The Subtle Beauty of Bacillus Subtilis (Part II)
Bacillus subtilis is an old friend.
The species of bacteria used to create natto, Bacillus subtilis, has long been known as a common soil- and grass-dwelling microbe around the world. Only quite recently, have scientists recognized that another one of its natural habitats is within the gut of humans (1) as well as ruminant (grass-eating) mammals. Bacillus subtilis is a member of our human microbiome (the rich community of benign microorganisms living in/on us).
The human digestive system, particularly the intestinal tract, is home to a huge and diverse community of microorganisms, mostly bacteria. We live in symbiosis with these "good" microbes, collectively referred to as our "microbiome" (or microbiota) (2). It is believed that at least a thousand different species of bacteria reside in the healthy human gut (3), helping us to digest, access and even produce essential nutrients from the food we eat. An active area of scientific research is studying how our microbiome also affects many other diverse functions in the body including appetite and weight regulation, immune system function (relating also to autoimmune disorders & cancer) and even mental health. This NPR (National Public Radio) video gives a nice introduction to the subject...
In the past, many of these microorganisms regularly entered our bodies via naturally-grown and fermented foods which contain many benign bacteria. As the human diet becomes less diverse* (in terms of ingredients--species and varietals of plants & animals we gather, cultivate and consume) and more sterile (literally sterilized to eliminate pathogenic/ "bad" microbial contaminants and to promote commercial shelf life of processed foods), the health and diversity of our microbiome suffers.
A general recognition of this problem has been accompanied by a proliferation of probiotic supplements and food additives, but it is unclear how much (if any) benefit these provide (4). Most "probiotic" food products contain only one or a small number of commercialized species of these organisms, at very low concentrations, and possibly dead after extended shelf time. It is highly unlikely that any of these probiotic bacteria will survive the digestive process (corrosive stomach acid and anaerobic conditions) and actually make it alive to colonize the intestine. Expensive probiotic supplement capsules do contain a much larger dose and varied array of probiotic organisms but, again, when delivered in a (highly compromised) freeze-dried powdered form, it is unclear how many of them will actually live to see your gut.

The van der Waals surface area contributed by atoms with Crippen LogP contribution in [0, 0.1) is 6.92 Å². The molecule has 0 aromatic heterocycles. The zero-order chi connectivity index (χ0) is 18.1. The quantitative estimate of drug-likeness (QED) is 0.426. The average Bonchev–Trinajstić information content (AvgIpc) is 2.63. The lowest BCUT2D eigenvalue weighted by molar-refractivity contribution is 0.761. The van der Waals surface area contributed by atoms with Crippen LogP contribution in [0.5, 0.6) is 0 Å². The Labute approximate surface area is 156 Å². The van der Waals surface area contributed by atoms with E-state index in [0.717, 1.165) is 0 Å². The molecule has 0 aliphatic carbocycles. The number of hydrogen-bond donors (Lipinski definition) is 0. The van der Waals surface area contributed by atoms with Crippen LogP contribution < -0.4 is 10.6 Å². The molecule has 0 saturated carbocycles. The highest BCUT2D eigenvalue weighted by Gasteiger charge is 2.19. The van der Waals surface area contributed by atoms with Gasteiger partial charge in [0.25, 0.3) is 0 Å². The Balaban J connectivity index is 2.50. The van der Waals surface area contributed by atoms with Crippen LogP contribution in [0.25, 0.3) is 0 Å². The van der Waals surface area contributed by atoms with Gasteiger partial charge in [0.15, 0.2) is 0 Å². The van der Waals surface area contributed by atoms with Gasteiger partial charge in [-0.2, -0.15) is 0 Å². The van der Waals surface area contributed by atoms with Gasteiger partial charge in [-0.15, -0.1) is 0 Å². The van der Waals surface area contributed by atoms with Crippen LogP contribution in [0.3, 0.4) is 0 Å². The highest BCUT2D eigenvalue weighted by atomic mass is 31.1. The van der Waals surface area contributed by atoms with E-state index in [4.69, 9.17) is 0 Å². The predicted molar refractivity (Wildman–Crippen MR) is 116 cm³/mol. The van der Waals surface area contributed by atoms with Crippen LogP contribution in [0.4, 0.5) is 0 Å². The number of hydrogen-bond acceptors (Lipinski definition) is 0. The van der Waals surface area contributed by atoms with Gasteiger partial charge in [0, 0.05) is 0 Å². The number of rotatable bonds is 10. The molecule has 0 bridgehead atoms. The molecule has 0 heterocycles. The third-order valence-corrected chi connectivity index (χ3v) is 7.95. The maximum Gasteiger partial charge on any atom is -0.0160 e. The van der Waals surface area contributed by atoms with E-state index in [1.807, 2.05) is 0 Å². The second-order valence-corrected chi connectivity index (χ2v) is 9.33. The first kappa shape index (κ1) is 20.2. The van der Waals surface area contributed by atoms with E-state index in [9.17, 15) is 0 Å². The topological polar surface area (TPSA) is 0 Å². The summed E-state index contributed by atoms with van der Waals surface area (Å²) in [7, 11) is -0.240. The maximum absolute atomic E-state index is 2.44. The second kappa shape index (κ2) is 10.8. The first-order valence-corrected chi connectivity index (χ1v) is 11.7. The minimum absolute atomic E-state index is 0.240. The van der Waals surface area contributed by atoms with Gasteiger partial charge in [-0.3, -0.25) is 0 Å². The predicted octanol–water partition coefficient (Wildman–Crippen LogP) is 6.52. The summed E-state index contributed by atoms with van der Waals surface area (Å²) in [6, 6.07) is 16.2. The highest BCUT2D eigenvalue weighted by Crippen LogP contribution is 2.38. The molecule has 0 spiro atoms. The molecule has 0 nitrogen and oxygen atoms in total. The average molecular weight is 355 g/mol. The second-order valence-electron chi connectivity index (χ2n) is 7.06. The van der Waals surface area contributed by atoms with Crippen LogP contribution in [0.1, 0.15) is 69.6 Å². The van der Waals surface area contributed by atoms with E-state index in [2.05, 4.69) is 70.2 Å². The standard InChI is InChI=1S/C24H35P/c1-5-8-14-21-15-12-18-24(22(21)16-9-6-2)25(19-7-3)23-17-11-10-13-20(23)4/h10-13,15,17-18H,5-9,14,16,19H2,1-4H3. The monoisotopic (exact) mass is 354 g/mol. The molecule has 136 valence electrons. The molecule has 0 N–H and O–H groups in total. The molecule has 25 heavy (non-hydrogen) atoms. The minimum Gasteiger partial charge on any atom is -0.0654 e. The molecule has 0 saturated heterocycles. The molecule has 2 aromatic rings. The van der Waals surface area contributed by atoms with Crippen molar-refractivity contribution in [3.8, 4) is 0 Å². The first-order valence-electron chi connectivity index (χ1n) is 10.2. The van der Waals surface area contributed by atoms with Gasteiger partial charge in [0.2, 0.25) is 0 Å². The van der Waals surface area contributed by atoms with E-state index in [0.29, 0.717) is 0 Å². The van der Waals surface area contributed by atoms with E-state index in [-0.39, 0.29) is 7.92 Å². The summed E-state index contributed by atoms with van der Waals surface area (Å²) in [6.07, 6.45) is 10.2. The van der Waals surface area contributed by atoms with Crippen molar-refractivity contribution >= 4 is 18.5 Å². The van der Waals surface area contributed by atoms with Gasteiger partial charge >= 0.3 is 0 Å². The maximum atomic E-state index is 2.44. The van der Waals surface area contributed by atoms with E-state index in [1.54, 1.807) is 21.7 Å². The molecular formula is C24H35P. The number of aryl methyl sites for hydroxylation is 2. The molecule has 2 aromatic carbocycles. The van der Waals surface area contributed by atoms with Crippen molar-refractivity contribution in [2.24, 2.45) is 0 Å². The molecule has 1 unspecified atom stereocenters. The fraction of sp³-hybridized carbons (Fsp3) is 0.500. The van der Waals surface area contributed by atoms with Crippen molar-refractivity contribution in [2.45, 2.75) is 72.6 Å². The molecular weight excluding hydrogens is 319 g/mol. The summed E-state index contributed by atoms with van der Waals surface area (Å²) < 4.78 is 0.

Doesn't it makes much more sense to address both the problem and the solution at the same time by trying to add a greater diversity of naturally-grown, unprocessed, living foods to our diet? Freshly fermented foods contain much (many orders of magnitude) higher concentrations of more diverse strains of healthy, live probiotic bacteria than do industrially-produced "probiotic" products. By changing the way that we eat, we can help restore and preserve the universes of microorganisms that live inside of each one of us.
References: (1) Hong, H. A. et al. (2009) Bacillus subtilis isolated from the human gastronintestinal tract. Research in Microbiology. 160 (2):134-143. (2) Wikipedia [microbiome/microbiota] (3) Eckburg PB, Bik EM, Bernstein CN et al. (2005). "Diversity of the human intestinal microbial flora". Science 308 (5728): 1635–8. (4) Don't Be Fooled: 5 Probiotic Myths. http://www.livescience.com/46661-probiotics-myths.html.
* Many other reasons contributing to the current disruption of the human microbiome, to be addressed in future posts